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Escalation Policy

Aim of Policy

This policy outlines how {{org_field_name}} has developed escalation procedures into its service delivery policies and quality assurance systems, particularly in respect of complaints handling and safeguarding alerts. These are in line with the applicable national care regulations and local authority reporting requirements.

The service sees escalation as a set of processes which have corresponding procedures and protocols that enable {{org_field_name}} management to address risks and adverse incidents and events at the appropriate level so that they can be dealt with quickly and effectively, and thereby minimising the risks of their reoccurring. These procedures should contribute to high standards of safe, effective, compassionate, responsive and well-led care.

Policy Statement

{{org_field_name}} uses the idea of escalation to ensure that reportable events occurring in the course of service delivery are addressed at the appropriate organisational level and, where necessary, escalated or passed on to the appropriate external service, such as the local authority or the applicable care regulator.

Most care service organisations have relatively flat management structures and reporting escalation procedures are built into the majority of their policies on the care and safety of people using the service. Where an adverse incident occurs, the first line of action is usually to report the matter immediately to the duty manager so that the management team (under the registered manager) can take the appropriate action.

The service’s management has established systems for reviewing all reported and reportable incidents as part of its commitment to quality assurance and continuous improvement and organisational oversight. Its findings are routinely reported to and discussed by the registered provider, who is ultimately accountable for maintaining and improving standards of service.

There are a number of specific policies and procedures which clearly entail an escalation process. The key policy areas include: adult safeguarding, medication administration, risk assessment and management, complaints, accidents and emergencies, continuity of service and contingency management.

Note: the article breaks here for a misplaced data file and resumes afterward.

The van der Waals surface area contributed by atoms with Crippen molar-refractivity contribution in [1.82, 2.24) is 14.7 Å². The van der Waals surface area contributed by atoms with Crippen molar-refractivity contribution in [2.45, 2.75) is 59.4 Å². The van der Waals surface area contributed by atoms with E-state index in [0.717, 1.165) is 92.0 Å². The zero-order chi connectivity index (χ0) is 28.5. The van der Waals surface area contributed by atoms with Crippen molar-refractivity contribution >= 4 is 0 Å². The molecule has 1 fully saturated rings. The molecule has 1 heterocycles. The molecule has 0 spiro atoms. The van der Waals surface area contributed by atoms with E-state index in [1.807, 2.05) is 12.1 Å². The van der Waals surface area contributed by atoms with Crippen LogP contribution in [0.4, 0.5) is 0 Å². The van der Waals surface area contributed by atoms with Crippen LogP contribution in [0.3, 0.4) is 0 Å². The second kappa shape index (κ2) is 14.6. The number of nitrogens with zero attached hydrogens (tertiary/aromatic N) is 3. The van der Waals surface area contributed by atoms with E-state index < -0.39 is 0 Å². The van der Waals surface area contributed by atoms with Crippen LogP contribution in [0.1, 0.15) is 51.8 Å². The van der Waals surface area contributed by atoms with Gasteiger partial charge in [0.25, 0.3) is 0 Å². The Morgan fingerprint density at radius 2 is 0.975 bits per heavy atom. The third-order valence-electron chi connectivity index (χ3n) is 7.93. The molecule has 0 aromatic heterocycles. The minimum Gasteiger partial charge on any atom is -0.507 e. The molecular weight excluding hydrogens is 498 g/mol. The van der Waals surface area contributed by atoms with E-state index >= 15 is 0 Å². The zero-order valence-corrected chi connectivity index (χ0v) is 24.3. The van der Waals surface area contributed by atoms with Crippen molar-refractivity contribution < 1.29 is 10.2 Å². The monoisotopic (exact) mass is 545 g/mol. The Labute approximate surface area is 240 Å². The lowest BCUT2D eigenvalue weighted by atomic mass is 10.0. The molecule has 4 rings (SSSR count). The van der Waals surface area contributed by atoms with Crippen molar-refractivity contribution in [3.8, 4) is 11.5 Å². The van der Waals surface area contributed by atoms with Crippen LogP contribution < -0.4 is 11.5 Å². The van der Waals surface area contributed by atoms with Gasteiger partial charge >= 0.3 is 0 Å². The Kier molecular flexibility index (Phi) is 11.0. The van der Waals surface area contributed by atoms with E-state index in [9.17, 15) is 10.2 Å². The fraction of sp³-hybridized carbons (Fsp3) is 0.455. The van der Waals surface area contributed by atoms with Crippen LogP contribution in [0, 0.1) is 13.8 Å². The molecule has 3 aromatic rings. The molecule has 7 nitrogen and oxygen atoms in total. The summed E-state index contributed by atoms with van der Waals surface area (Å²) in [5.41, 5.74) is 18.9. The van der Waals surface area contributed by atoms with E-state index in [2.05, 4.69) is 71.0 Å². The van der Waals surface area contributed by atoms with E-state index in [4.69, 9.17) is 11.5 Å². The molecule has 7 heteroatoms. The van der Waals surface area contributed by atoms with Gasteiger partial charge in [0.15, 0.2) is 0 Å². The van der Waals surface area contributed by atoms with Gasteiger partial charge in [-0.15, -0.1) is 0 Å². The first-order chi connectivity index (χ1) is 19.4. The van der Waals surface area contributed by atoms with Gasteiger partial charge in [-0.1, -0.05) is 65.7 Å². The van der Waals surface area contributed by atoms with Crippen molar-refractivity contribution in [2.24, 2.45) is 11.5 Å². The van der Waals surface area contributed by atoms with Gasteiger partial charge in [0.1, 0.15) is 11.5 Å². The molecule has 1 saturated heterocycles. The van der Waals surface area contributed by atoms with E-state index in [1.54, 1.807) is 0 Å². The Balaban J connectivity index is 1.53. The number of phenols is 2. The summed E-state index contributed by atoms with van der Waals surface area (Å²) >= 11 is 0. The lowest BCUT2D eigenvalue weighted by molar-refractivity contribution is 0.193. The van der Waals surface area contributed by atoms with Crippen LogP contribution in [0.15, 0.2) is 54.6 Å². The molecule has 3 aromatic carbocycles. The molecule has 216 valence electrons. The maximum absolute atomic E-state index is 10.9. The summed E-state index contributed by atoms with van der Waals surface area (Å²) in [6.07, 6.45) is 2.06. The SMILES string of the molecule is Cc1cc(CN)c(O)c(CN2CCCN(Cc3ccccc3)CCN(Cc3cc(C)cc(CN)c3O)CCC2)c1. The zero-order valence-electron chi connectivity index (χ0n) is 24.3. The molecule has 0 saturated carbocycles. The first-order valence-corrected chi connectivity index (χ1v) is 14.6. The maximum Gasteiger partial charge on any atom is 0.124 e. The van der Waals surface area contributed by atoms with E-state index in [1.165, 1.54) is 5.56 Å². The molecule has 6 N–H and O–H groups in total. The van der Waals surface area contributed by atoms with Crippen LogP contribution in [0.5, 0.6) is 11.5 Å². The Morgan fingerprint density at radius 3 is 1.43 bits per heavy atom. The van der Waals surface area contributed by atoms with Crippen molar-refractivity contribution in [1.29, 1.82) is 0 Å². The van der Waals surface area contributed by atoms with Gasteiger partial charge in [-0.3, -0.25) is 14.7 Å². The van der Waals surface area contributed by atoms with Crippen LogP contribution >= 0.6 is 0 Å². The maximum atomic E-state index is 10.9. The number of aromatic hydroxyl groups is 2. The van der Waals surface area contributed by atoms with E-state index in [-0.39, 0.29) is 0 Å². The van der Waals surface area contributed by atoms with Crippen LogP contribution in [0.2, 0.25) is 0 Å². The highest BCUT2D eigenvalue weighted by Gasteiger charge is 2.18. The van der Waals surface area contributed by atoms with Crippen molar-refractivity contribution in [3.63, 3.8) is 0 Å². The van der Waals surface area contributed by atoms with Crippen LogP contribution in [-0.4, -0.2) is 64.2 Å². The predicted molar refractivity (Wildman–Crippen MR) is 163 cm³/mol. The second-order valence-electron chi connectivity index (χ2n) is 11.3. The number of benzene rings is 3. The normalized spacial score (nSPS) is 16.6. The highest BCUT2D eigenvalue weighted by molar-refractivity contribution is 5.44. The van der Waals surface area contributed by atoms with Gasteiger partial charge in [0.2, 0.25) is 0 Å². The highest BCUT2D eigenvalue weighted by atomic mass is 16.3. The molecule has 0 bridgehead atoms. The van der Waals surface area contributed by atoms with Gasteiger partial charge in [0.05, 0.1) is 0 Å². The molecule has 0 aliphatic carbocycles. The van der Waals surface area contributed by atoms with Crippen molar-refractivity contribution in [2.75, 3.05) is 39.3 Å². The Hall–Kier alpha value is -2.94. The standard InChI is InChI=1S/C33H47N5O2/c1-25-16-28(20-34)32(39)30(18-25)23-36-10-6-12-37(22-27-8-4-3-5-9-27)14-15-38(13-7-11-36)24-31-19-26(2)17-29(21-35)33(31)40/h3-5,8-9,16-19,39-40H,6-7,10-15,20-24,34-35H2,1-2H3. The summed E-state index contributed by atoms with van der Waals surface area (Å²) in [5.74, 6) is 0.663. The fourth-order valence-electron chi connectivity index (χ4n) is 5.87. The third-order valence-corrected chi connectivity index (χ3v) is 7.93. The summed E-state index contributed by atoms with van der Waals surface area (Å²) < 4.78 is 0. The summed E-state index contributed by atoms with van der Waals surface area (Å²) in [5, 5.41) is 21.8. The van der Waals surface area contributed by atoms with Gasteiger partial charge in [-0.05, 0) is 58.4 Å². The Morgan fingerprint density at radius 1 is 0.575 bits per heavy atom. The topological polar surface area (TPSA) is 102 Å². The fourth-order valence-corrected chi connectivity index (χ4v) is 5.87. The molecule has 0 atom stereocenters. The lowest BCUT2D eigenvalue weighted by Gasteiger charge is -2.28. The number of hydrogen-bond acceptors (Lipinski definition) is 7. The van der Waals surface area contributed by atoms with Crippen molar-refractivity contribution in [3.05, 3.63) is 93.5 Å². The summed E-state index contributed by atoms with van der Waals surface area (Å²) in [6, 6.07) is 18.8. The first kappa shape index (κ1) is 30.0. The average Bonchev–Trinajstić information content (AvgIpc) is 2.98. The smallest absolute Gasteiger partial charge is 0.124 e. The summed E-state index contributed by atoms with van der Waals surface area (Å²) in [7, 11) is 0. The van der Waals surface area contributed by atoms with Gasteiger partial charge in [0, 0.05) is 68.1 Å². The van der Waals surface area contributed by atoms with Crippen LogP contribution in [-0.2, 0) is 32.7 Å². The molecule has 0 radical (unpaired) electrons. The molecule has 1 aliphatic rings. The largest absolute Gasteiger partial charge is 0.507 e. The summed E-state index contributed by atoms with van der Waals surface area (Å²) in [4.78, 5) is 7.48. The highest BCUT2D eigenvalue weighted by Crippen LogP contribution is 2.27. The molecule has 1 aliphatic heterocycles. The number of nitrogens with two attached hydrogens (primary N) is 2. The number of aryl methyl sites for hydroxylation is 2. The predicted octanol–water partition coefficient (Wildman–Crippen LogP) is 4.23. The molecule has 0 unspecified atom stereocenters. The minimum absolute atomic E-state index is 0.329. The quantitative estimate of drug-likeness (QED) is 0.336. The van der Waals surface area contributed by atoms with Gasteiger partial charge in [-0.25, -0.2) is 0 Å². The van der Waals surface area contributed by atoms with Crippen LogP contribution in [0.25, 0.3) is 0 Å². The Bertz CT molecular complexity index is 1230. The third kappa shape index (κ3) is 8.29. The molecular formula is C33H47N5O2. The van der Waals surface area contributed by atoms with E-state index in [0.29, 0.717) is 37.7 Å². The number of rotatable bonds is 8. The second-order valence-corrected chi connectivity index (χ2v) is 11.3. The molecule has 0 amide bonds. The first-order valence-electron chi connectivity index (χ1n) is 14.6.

The respective policies for these areas all include elements of reporting (escalation) and corresponding management responses. In addition, through its regular internal reviews and audits of documents such as care and support plans, accident and incident forms, risk assessments and complaints, the service can address issues arising at an organisational level. It will also address issues arising from information provided to and by external agencies, particularly local commissioning groups and the care regulator.


The service’s safeguarding policies layout how front-line staff must report any signs or suspicions of abuse, neglect or improper treatment to their managers, who in turn will raise an alert with their local safeguarding adults’ board and respond according to the decisions taken. Similar processes are followed in respect of allegations or evidence from other sources and where reported directly to other agencies, such as the care regulator.


All medication records for people using the service where the provider has or shares responsibility for supporting people to take their medicines safely and correctly are routinely monitored and reviewed so that any concerns over any aspect can be escalated to the appropriate authority at the appropriate level. Its staff must report all medication errors or concerns so that the appropriate actions can be take in individual cases.

Risks, accidents and near misses

The service has clear policies and procedures for the assessing and managing of risks and their monitoring and reviewing and for the reporting of accidents, errors and near misses that can occur in the delivery of a service, which can then be appropriately addressed at the appropriate level.


The provider’s complaints procedure establishes how complaints can be escalated, if necessary to ombudsman level, if there is any failure to resolve a complaint within the established procedure.

Continuity of care and contingency management

There are clear procedures for reporting and addressing instances such as, for example, a care worker who cannot attend to a user of the service as planned, cannot contact someone immediately and for managing more general contingencies such as transport strikes, heatwaves and extreme winter weather, which affect attendance at work.

Duty of candour

The service recognises that it has a duty of candour to be open and transparent with people using the service when anything goes wrong or mistakes are made in the delivery of its services. Its procedures ensure that issues that invoke its duty of candour are escalated to and addressed in an appropriate manner and at the appropriate level.


Staff are trained in the policies and procedures which involve reporting and escalation as part of their induction and further training, as described above. There is a particular emphasis in training on the escalation processes involved in safeguarding and safe care activities.

Responsible Person: {{org_field_registered_manager_first_name}} {{org_field_registered_manager_last_name}}

Reviewed on: {{last_update_date}}

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